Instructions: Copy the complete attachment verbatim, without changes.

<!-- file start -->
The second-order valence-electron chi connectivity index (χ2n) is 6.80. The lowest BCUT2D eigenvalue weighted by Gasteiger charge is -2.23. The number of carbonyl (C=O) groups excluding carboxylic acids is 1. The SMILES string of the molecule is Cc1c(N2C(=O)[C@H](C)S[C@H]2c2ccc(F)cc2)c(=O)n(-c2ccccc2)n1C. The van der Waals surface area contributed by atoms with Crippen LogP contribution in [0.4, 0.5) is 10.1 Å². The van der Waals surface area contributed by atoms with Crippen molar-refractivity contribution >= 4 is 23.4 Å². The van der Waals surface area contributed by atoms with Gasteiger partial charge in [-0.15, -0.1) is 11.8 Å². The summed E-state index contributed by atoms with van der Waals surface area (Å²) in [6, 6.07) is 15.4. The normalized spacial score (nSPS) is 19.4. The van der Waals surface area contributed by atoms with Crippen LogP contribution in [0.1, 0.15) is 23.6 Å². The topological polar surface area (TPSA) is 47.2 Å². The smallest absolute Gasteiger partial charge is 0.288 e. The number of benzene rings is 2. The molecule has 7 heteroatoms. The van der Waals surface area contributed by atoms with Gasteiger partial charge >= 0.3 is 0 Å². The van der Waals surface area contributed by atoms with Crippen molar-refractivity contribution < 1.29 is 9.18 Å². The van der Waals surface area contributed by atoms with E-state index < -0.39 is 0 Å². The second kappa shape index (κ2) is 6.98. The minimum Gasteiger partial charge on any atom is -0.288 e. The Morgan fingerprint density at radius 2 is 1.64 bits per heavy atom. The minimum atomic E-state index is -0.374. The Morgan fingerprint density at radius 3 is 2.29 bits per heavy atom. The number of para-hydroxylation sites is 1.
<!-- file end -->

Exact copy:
The second-order valence-electron chi connectivity index (χ2n) is 6.80. The lowest BCUT2D eigenvalue weighted by Gasteiger charge is -2.23. The number of carbonyl (C=O) groups excluding carboxylic acids is 1. The SMILES string of the molecule is Cc1c(N2C(=O)[C@H](C)S[C@H]2c2ccc(F)cc2)c(=O)n(-c2ccccc2)n1C. The van der Waals surface area contributed by atoms with Crippen LogP contribution in [0.4, 0.5) is 10.1 Å². The van der Waals surface area contributed by atoms with Crippen molar-refractivity contribution >= 4 is 23.4 Å². The van der Waals surface area contributed by atoms with Gasteiger partial charge in [-0.15, -0.1) is 11.8 Å². The summed E-state index contributed by atoms with van der Waals surface area (Å²) in [6, 6.07) is 15.4. The normalized spacial score (nSPS) is 19.4. The van der Waals surface area contributed by atoms with Crippen LogP contribution in [0.1, 0.15) is 23.6 Å². The topological polar surface area (TPSA) is 47.2 Å². The smallest absolute Gasteiger partial charge is 0.288 e. The number of benzene rings is 2. The molecule has 7 heteroatoms. The van der Waals surface area contributed by atoms with Gasteiger partial charge >= 0.3 is 0 Å². The van der Waals surface area contributed by atoms with Crippen molar-refractivity contribution < 1.29 is 9.18 Å². The van der Waals surface area contributed by atoms with E-state index < -0.39 is 0 Å². The second kappa shape index (κ2) is 6.98. The minimum Gasteiger partial charge on any atom is -0.288 e. The Morgan fingerprint density at radius 2 is 1.64 bits per heavy atom. The minimum atomic E-state index is -0.374. The Morgan fingerprint density at radius 3 is 2.29 bits per heavy atom. The number of para-hydroxylation sites is 1.